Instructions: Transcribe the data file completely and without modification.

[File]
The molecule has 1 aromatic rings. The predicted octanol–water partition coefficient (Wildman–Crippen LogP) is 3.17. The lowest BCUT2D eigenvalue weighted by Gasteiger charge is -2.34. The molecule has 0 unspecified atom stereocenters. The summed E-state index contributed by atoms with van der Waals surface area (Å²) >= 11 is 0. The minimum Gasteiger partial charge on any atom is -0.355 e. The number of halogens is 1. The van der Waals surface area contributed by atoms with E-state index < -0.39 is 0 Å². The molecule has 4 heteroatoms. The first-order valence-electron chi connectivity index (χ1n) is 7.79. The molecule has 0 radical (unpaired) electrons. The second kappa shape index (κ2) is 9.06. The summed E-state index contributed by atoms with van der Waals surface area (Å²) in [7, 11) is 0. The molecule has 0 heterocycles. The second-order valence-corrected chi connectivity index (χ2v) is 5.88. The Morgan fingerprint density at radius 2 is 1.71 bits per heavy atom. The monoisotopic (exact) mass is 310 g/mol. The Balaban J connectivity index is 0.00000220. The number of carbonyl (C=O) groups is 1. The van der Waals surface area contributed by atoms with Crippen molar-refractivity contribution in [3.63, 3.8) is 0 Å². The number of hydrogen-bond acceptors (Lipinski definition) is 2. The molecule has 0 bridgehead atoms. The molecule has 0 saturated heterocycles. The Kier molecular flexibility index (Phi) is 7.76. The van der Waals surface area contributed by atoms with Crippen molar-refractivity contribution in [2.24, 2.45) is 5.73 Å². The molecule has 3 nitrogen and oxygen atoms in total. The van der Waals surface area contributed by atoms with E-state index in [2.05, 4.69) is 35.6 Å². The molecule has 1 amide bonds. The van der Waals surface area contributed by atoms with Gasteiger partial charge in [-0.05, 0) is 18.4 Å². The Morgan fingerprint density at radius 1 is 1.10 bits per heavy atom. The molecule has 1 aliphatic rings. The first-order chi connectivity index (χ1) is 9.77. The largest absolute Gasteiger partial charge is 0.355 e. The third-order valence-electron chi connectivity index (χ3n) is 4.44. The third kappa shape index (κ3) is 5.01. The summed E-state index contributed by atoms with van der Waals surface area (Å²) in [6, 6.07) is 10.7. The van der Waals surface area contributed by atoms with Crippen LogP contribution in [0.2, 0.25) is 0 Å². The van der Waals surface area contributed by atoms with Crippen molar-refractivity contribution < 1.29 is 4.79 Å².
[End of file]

The molecule has 1 aromatic rings. The predicted octanol–water partition coefficient (Wildman–Crippen LogP) is 3.17. The lowest BCUT2D eigenvalue weighted by Gasteiger charge is -2.34. The molecule has 0 unspecified atom stereocenters. The summed E-state index contributed by atoms with van der Waals surface area (Å²) >= 11 is 0. The minimum Gasteiger partial charge on any atom is -0.355 e. The number of halogens is 1. The van der Waals surface area contributed by atoms with E-state index < -0.39 is 0 Å². The molecule has 4 heteroatoms. The first-order valence-electron chi connectivity index (χ1n) is 7.79. The molecule has 0 radical (unpaired) electrons. The second kappa shape index (κ2) is 9.06. The summed E-state index contributed by atoms with van der Waals surface area (Å²) in [7, 11) is 0. The molecule has 0 heterocycles. The second-order valence-corrected chi connectivity index (χ2v) is 5.88. The Morgan fingerprint density at radius 2 is 1.71 bits per heavy atom. The monoisotopic (exact) mass is 310 g/mol. The Balaban J connectivity index is 0.00000220. The number of carbonyl (C=O) groups is 1. The van der Waals surface area contributed by atoms with Crippen molar-refractivity contribution in [3.63, 3.8) is 0 Å². The number of hydrogen-bond acceptors (Lipinski definition) is 2. The molecule has 0 bridgehead atoms. The molecule has 0 saturated heterocycles. The Kier molecular flexibility index (Phi) is 7.76. The van der Waals surface area contributed by atoms with Crippen molar-refractivity contribution in [2.24, 2.45) is 5.73 Å². The molecule has 3 nitrogen and oxygen atoms in total. The van der Waals surface area contributed by atoms with E-state index in [2.05, 4.69) is 35.6 Å². The molecule has 1 amide bonds. The van der Waals surface area contributed by atoms with Gasteiger partial charge in [-0.05, 0) is 18.4 Å². The Morgan fingerprint density at radius 1 is 1.10 bits per heavy atom. The molecule has 1 aliphatic rings. The first-order chi connectivity index (χ1) is 9.77. The largest absolute Gasteiger partial charge is 0.355 e. The third-order valence-electron chi connectivity index (χ3n) is 4.44. The third kappa shape index (κ3) is 5.01. The summed E-state index contributed by atoms with van der Waals surface area (Å²) in [6, 6.07) is 10.7. The van der Waals surface area contributed by atoms with Crippen LogP contribution in [0.2, 0.25) is 0 Å². The van der Waals surface area contributed by atoms with Crippen molar-refractivity contribution < 1.29 is 4.79 Å².